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The Clarendon Enterprise
Clarendon, Texas
November 29, 1973     The Clarendon Enterprise
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November 29, 1973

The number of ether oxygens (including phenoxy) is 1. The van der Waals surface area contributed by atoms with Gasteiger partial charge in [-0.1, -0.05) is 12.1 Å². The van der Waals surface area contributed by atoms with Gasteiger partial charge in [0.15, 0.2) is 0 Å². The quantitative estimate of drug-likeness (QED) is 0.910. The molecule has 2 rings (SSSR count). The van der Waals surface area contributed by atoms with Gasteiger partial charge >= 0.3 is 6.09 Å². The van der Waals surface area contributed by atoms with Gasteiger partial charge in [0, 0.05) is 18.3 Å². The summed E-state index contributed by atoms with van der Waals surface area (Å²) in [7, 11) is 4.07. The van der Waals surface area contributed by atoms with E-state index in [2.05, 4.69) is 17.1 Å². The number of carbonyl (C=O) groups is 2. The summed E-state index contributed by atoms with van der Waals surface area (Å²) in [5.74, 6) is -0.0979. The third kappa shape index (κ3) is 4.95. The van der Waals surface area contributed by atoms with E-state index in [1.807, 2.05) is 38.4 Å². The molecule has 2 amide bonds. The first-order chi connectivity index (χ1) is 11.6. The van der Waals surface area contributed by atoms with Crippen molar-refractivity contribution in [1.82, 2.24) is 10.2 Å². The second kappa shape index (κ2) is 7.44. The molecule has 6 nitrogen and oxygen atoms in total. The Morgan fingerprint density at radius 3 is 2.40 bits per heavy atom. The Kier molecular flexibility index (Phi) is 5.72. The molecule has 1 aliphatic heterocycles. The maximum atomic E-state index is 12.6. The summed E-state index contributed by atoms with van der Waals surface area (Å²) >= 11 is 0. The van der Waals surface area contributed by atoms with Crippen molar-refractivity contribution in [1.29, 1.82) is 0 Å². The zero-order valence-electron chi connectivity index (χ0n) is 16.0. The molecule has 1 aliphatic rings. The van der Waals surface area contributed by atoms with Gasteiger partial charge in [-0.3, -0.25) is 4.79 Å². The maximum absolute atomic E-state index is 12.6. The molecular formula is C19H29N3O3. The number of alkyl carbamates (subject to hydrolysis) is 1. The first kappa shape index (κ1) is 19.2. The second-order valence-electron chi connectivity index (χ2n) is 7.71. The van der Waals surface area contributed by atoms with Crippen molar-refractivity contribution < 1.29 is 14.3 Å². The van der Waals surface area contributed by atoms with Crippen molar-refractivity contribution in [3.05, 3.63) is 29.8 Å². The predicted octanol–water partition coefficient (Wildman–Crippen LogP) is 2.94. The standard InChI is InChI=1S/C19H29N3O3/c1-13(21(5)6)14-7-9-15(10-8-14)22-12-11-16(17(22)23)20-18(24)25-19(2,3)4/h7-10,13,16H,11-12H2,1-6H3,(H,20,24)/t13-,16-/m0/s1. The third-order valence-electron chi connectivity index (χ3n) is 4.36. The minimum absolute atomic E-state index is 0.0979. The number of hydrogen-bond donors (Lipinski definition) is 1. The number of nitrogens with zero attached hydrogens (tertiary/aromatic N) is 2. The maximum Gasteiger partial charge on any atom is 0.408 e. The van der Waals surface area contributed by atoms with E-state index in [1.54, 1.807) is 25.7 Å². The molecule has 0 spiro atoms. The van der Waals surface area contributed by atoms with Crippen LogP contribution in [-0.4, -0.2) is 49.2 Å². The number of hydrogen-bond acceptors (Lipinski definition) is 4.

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I THE SINGING BEEBE FAMILY is pedorming nighdy at the Assembly of God Church here. They wm pe00o00m at 7 p.m. Thursday and Friday nights, Sunday morning and it 6:30 p.m. Sunday night. Members of the group are the Rev. J.F. Beebe, Ricky Sharp, Randy Beebe and Rite Sharp. The group is performing songs from their long.play record album. [Press Photo] ement announced announce the engagement of their daughter Cynthia to Monty Ryan Reed, son of Mr. and Mrs. Don Hillls of Texas. Miss Hummel is a graduate of Clarendon School. Mr. Reed graduated from Clarendon High Seheel Juulor College. Mr. Reed Is employed Manufacturing of Lubbock, Texas. The wedding wm in February. ement announced Hommel00 tea November 20, 1973, the country home of the Gene was the scene of a tea, announcing the engagement approaching marriage of Cynthia Ann Hommel to Monty R. on February 9, 1974. the guests were Mrs. Gene Hommel, Cynthia Mrs. Chauncey Hommel, mother of the bride-to-be Mrs. Don Hillis, mother of the groom. Todd Knorpp presided at the register. was covered in a hand crocheted cloth, made by the e's great-grandmother. A silver eperngene holding an ement of carnations and glads, in shades of pink, carried )ride's chosen colors. All table appointments were silver. fat the silver service were Misses Debbie Robertson Trout. for the tea were Mrs. Gene Hommel and Mrs. Moore, sister-in-law and aunt, respectively of the Letter to Editor Singleton, The Clarendon Press, November 25, 1973. "We will print views of anybody if they will send us a letter with name signed to it." Here is my letter. of your "Shooting The Breeze columns you have people "i6iots," and expressed your opinions on how to all of our lroblems. Such as your column of November 25, us take a look at the following quote from the above I'd rather pay a higher price for fuel than spend time driving 50 mph and wasting time on the road. To fie, time is money, because they're paid for their time employers." if there is aay of us that would enjoy driving at a speed of 50 mph. But what you printed is one of the selfish self-centered things I have ever seen printed. seem to insinuate that money will cure all,. and eyed maybe it will for those that have it, but how about looking igh the knot-hole to the other side of the fence. you know it or not there are a group of people in Donley County, and through-out this nation, that has lited income. 1 am speaking of the elderly, disabled, lower sick, etc. Many of these people are already working on a that is so stretched and strained that another tug could a severe backlash. should know the automobile is a very essential item for Even the people mentioned must have ways to see buy groceries, clothes, etc. What would happen to advertisers if these people were unable to purchase any of advertised? :aused the crises, it is here and we must face it, dread to see the outcome if everyone takes the attitude you Rodney Hammons Clarendon, Texas Bu I ldogs open loop play [Cont'd. from Page 1] far, with two starters (Herman Brown and Junior Siegeler) missing games. "This is one of the things that have kept us from jelling into a good basketball team, the fact that we've had several key players out in the early part of the season. I think they are all well enough now to play, and hopefully we can get something established," Hedden said. After Tuesday night's game, the Bulldogs had a season total of 395 rebounds, with Pride responsible for 138 of them, giving him an average of 17 rebounds per game. Other rebounding totals for the season are Junior Siegeler with 68, Davey Graham with 42, Brent Sherrod with 39, Herman Brown with 36, Evander Ford with 35, Archie Hughes with 17, Steve Amerine with 9, Joe Evans with 5 and Richard Wiley with 4. Season point total for the Bulldogs is 545 points, with the leading scorer being Pride with 112 points. Ford is second with 97 points, Siegeler has 88 points, Brown has 62 points, Graham has 61 points and Hughes has 60 points. Joe Evans has 19 points, Amerine has 10 points and Wiley has 8 points. The Bulldogs will need YOUr support tonight when they take on the team from Western Texas Junior College. Before the holidays, Western Texas beat Cisco, the team that handed the Bulldogs a 52-46 loss in the Ranger tournament. It should be a good game, so be there tonight at 7:30 in the Clarendon fieldhouse. The Clarendon Press, November 29, Page 3 Out of00bff / S-- HEY ED, GIVE US A SHORT BLAST ! , IL BULLDOG EVANDER FORD Jumps high in the air with a shot as teammate Davey Graham looks on. Action was in Tuesday night's game with West Texas State. [Press Photo by Richard Allen] The Lonely He--., I "-._____ ..____ .... Nancy Carter' s i ' BRONC BUSTER / Claude- Goodnight Friday night, November 23 the 1973 football season ended for the year s first fire drill But it turned out to be a short pep rally the Clarendon Bronchos. The Stinnett Rattlers beat the Broncs in 'for the Brortchos. Randy Croslin even "volunteered" to give a Thanksgiving is over for 1973 and now it's time to begin preparing for the Christmas season.  The Bernie Bensons had Thanksgiving dinner in Clarendon with Mr. and Mrs. Ioyd Benson and Mr. and Mrs. Ronnie Martin, Kelly and Lisa. Mrs. Martin is Bernie's sister and they are from Plano. Mr. and Mrs. Jerry Clark, Darrell and Angle of Denver. Colorado. Herby Croweil of Amarillo, Walter Crowell of Fort Worth and Mike Crowell of Claude gathered at the home of Claire and George Croweil for the holidays. They all celebrated Thanksgiving, two birthdays and Christmas. Wednesday evening, Mark and Judy White of Canyon had supper with her parents, Dorothy and Luther Brown, and grandparents, Mr. and Mrs. Walter Sanders. Thursday, the Browns had Thanksgiving dinner with Luther's family in Amarillo. Mrs. Tracy Patterson is now vacationing at home with the mumps. Johnny and Peggy Kennedy spent Thanksgiving day with Jerry and Betty Jordan and boys and Mr. and Mrs. J. R. Kennedy. Mr. and Mrs. Bob Sesser and Bryan of Plainview spent the holidays visiting her parents,. Mr. and Mrs. C.J. Huges. Mae Johnson of Canyon, Mrs. Hughes' mother, also was present. Charles Grumke had a Thanksgiving supper Thursday evening with Miss Cindy Burke and her family in Amarillo. Grace Grumke visited with Charles Saturday afternoon. Mrs. B. D. Loveday is in room 239, Highland General Hospital in Pampa at this writing. Miss Pat Heckman and Ricky Arnold of Silverton were wed last Saturday evening. Congratulationst Everyone is invited to attend the wedding of Miss Rita Rogers and Richard Hinton Saturday, December 1 in the Boys Ranch Chapel. Mr. and Mrs. Everett Olmstead of Frederick, Oklahoma, and Mr. and Mrs. Don Olmstead of Lindsay, Oklahoma, spent Thanksgiving with Mr. and Mrs. Glen Lowrance, Deena, Lynna and Stan. Mr. and Mrs. Calvin Marsh and girls spent Thanksgiving day in Dumas at the home of Mrs. C. G. Bernard. Mrs. Marsh's sister, Wilma Armstrong, daughters Jobeth and Judy of Hobbs, New Mexico, also accompanied the Marsh family to Dumas. Spending Thanksgiving with Ola Mae and Herman Moore were Mr. and Mrs. Wendell Cherry of Roposville and Mr. and Mrs. Haskell Srygiey., Mr. and Mrs. E. B. Kristof and W. J. Ripple of Deanville spent the holidays visiting with Janice and Larry Ripple and Donna. Susie and Mike McKinzie of Amarillo and Mr. and Mrs. Oran Reed of Gruver had Thanksgiving dinner with Joe and Lexa Stephenson and sons. The Gerald Woods bad Thanksgiving turkey with the Bill Pittmans of Amarillo and had Sunday dinner with Mr. and Mrs. Carl Wood. Thanksgiving for R. G. and Otha Eddleman was spent in Bryan with their daughter's family, Karen and Phil Sandlin and Craig. They also attended the Texas A & M Aggies vs. University of Texas Longhorns football game. The Rex Bagwell family had Thanksgiving with Earl and Sue GiUiam and Ethel Gilliam. Jan and Edwin Campbell of Lubbock were holiday guests of Leroy and Jan Campbell. Brandon Vincent of Corpus Christi is spending eight to ten days visiting his" grandparents, Leroy and Jan. Dianne Campbell spent her holiday vacation in Enid, Oklahoma, and Lincoln, Nebraska. Dorothy and Luther Brown and Joan and Raymond Conrad attended the Caprock vs. Hereford football game in Dick Bivins Stadium last week., Lexa Stephenson is now working at the Medical Center. Cheryl Hundley is now in Chicago, Illinois, attending the 52nd National 4-H Congress. She is sponsored by Kerr Glass Company. Mr. and Mrs. W.M. Crain, Mrs. L.S. Newberry and Fred Longbine visited with Mrs. Retta Hubbard Tuesday of this week. They all dined at Mrs. Bromley's in Clarendon. Hope your Thanksgiving was happy! GED exam set here The G;E.D. Exam (High School Equivalency) will be given on Saturday the 15th of December, 1973 at Clarendon College, Clarendon, Texas. The tests will begin at 8:00 a.m. in room 102 in the College Administration Building. It will take approximately ten hours to complete the exam. Cost of the exam will be S13.00 payable at the time of the examination. Anyone interested in taking the test should contact Beryl Clinton, Leonard Selvidge or Floyd Guinn at the College before the 10th of December, 1973. To contact by phone, call 874-3571 or you may contact the college by writing Box 968, Clarendon, Texas 79226. theIbi-district play-off game in Panhandle by a score of 22-12. 'The game was truly an exciting one. The Bronchos out-played Stinnett in almost everything--except the number of points scored, of course. And that's what counts! The Broncs kept the ball for almost the whole first quarter. The second quarter beat us, though. The Rattlers scored all of their touchdowns in the first half. The Bronchos did not allow Stinnett to score at all in the second half. So, as you can see, it was some game. Naturally, the Broncho fans were a little disappointed at the outcome of the game, but the ".hurt" soon passed over. We realize that Clarendon once again had the #1 team in district 2A, and that our district was represented as well as it could have been represented. For 10 seniors, Friday night was their last game. These ten seniors were all outstanding players for our great team. They are: Gary Shields, Kenneth Reese. Stan Shelton. Jerry Holland, Johnny Gerner, Scott Martin, Donnie Putman, Tommy Hill, Rodney Hicks and Jimmy Floyd. And. of course, we couldn't have been successful without the other members of the team. Congratulations to the 1973 Bronchos and to the Coaches. Congratulations are also in order for the 1st and 2nd all district teams. Kenneth King, Jimmy Floyd and Danny Monroe made 1st team offense. Jimmy Floyd made 1st team defense. Scott Martin and Rodney Hicks made 2nd team offense. Wayne Hardin and Tommy Hill made 2nd team defense. Wednesday afternoon, November 21, the students of CHS had short pep talk. And an amusing one at that. Then, Friday afternoon there was a send-off for the Broncs. It was very spirited--and there was really a lot of excitement as Jean and Shauna rolled the victory Bell right into Johnny's carl Accidents do happen. I guess. Speaking of the Victory Bell. i would like to take this opportunity to thank Mr. Tanner for taking it to the game. It surely would have been a dull game without our beiHt Donna Odom became Mrs. Joe Thomas over the Thanksgiving holidays. They etjoyed a honeymoon in Red River, New Mexico. The Thomas' are residing here in Clarendon. Shauna (and Jean) received surprises last Monday. It was Shauna's birthday and she received 13 red roses--12 of them from New Jersey. It wasn't Jean's birthday, but she received one red rose as a "token of appreciation." Terry Saye received a surprise last weekend, too. Tim gave her a beautiful birthday-Christmas-wedding gift--all in one. She was very pleased. The Bronchettes started their 1973-74 basketball season last week against Panhandle. The B-team Bronchettes also played. Congratulations to both, teams--and Pare, you had better be more careful from now on! The Bronchos and Bronchettes played Groom Tuesday. The next game for both teams will be Monday against Lakeview. Good Luck! TODAY'S MORAL DILEMMA moral dilemma at the doors of our schools, courts and churches. One of our national leaders recently discussed the moral decline of our nation in a television interview. He brought the problem right back home: the failure to "train up a child in the way he ought to go" [Prey. 22:6]. He laid the blame for today's CC Beauty Pageant planned December 4 Clarendon College will hold its annual Beamy Pageant on December 4. The annual affair, sponsored by the Student Senate of the college will be held at 7:00 p.m. in the Harned Sisters Fine Arts Center. Participants are selected from nominations received from each club on campus. Names are placed on ballots in each category and elected by the college student body. One male and female are selected from each category for the awards. The categories that will be awarded are Best Dressed. Most Dependable, Most'Western, Most School Spirit, Mr. and Miss Clarendon College, Most Congenial, Most Athletic, Freshman Favorites, Sophomore Favorites, and Most Beautiful and Most Handsome. The Pageant is open to the public. A formal dance .in the Clarendon College Cafeteria will follow the Beauty Pageant. Cotton activity steady Western Region cotton market activity remained at about the same level as a week ago, according to the Agricultural Marketing Service, USDA. Demand continued strong for most qualities of current ginnings with lengths of staple 31 and longer. Demand was weak for shorter qualities. Merchants and shippers actively sought cotton to fill previous commitments. Dqmestic mills purchased small lots for fill-in purposes. Foreign inquiries, particularly European, increased. Although growers were delivering the bulk of current ginnings against previous commitments, supplies of "free" cotton were increasing. Spot cotton prices were lower toward the last of the week. Growers in some locations began to reject bid prices. Harvesting efforts continued to make good progress over most of the Western Region. Some Texas, Oklahoma and New Mexico locations received frost during the week. Harvesting has passed peak rates in California and Arizona. Growers were second-picking. Some California gins were in the process of ginning previously ricked seed cotton. Some South and Central Texas fields were dry enough to resume harvest or begin to prepare for the next crop. Harvesting was increasing on the Texas Plains and in Oklahoma. Booster Club time The Broncho Booster Club meeting day has been changed from Tueeday to Thursday night at 7:30 p.m. starting this week. He said that the schools and institutions of learning in our local communities do not teach moral concepts. He mentioned the decision of the courts to completely separate learning from the moral foundation of the Bible. We expect a person to grow up knowing that he should not lie cheat, or steal; but never teach him this in our public institutions. How can a child expect to grow up with a strong moral fiber when we don't team him the Ten Commandments in a class room? Even morality must be learned. Have we legislated the moral foundation of the Bible out of our learning process? Are we justified in imparting knowledge and learning on the wisdom of strong moral concepts? Has our system of government, with all of its good qualities, in order4o protect the seared conscience of a few who don't believe in God. laid the foundation for the moral corruption of our society? The story is told about a preacher who was discussing this point with a local business man. The business man was arguing against the validity of the moral code of the Bible. To get his point across the preachdr picked out the best pair of shoes in the house, stuck them under his arm, and headed for the door. The business man said. "Preacher. that's stealing," Whereupon. the minister replied. "Who said it is stealing?" If you do away with God's moral law. God's code 6f moral rightness, you have no basis for morality. If God never said, "Thou shalt not steal," then what makes stealing wrong? If God never said. "Thou shah not kill,'" then what makes murder wrong? If God never said, "Thou shalt not bare false witness (lie)," then what makes lying wrong? How can today's youth learn what is right and wrong if the moral guidelines have been taken from their books, their lessons, their schools, or their homes? The result is well educated persons with low moral standards. The Jewish historian closed out the historical account of the Israelite people,in the Book of Judges with these words: "hi those days ... every man did that which was flight in his own eyes" [Judges 21:25]. The highest moral standard, the historian was saying, was right as it was interpreted by each man. This period was called the Dark Ages of Israel's history. Right and wrong must be interpreted from the viewpoint of God's law, not man's. Corruption begins when men lay aside GOd's moral law to follow what is right or wrong as they see it. How do you know what is right or wrong? God says: "Thou sludt have no other gods before me; Thou shalt not make unto thee any graven Image; Thou shalt not take the name of the Lord thy God in val Remember the sabbath day, to keep it holy...slx days thou labor...; Honor thy father Md thy mother that thy days may be long upon the land ...; Thou shalt not commit adultery; Thou shall not Idii; Thou ahalt not steal; Thou shalt not bear false witness; Thou shalt not covet thy neighbor's house; thy meighb'a wife; manservant; maidservant; nor his ox ... aur anything that is thy neighbor's" [Exodus 20:1-171. /